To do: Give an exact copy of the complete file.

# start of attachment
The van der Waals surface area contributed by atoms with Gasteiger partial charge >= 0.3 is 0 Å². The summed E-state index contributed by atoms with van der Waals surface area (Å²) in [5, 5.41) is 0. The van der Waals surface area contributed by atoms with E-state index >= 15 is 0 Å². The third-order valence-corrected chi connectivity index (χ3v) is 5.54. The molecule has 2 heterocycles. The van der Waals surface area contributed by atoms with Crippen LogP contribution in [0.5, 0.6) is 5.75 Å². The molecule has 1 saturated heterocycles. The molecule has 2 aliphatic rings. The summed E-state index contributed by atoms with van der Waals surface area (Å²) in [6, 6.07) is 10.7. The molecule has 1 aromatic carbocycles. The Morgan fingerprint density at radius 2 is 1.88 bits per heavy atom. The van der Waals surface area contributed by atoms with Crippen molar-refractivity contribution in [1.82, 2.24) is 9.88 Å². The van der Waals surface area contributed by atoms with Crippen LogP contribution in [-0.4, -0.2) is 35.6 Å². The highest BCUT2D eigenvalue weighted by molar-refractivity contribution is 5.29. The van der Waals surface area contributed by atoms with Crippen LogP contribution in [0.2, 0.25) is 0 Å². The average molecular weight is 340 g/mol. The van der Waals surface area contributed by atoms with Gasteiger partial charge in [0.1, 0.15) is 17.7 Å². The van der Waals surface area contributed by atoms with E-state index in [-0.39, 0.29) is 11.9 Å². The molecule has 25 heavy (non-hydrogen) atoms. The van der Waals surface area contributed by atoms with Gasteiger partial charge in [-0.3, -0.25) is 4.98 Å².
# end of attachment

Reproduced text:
The van der Waals surface area contributed by atoms with Gasteiger partial charge >= 0.3 is 0 Å². The summed E-state index contributed by atoms with van der Waals surface area (Å²) in [5, 5.41) is 0. The van der Waals surface area contributed by atoms with E-state index >= 15 is 0 Å². The third-order valence-corrected chi connectivity index (χ3v) is 5.54. The molecule has 2 heterocycles. The van der Waals surface area contributed by atoms with Crippen LogP contribution in [0.5, 0.6) is 5.75 Å². The molecule has 1 saturated heterocycles. The molecule has 2 aliphatic rings. The summed E-state index contributed by atoms with van der Waals surface area (Å²) in [6, 6.07) is 10.7. The molecule has 1 aromatic carbocycles. The Morgan fingerprint density at radius 2 is 1.88 bits per heavy atom. The van der Waals surface area contributed by atoms with Crippen molar-refractivity contribution in [1.82, 2.24) is 9.88 Å². The van der Waals surface area contributed by atoms with Crippen LogP contribution in [-0.4, -0.2) is 35.6 Å². The highest BCUT2D eigenvalue weighted by molar-refractivity contribution is 5.29. The van der Waals surface area contributed by atoms with Crippen LogP contribution in [0.2, 0.25) is 0 Å². The average molecular weight is 340 g/mol. The van der Waals surface area contributed by atoms with Gasteiger partial charge in [0.1, 0.15) is 17.7 Å². The van der Waals surface area contributed by atoms with E-state index in [-0.39, 0.29) is 11.9 Å². The molecule has 25 heavy (non-hydrogen) atoms. The van der Waals surface area contributed by atoms with Gasteiger partial charge in [-0.3, -0.25) is 4.98 Å².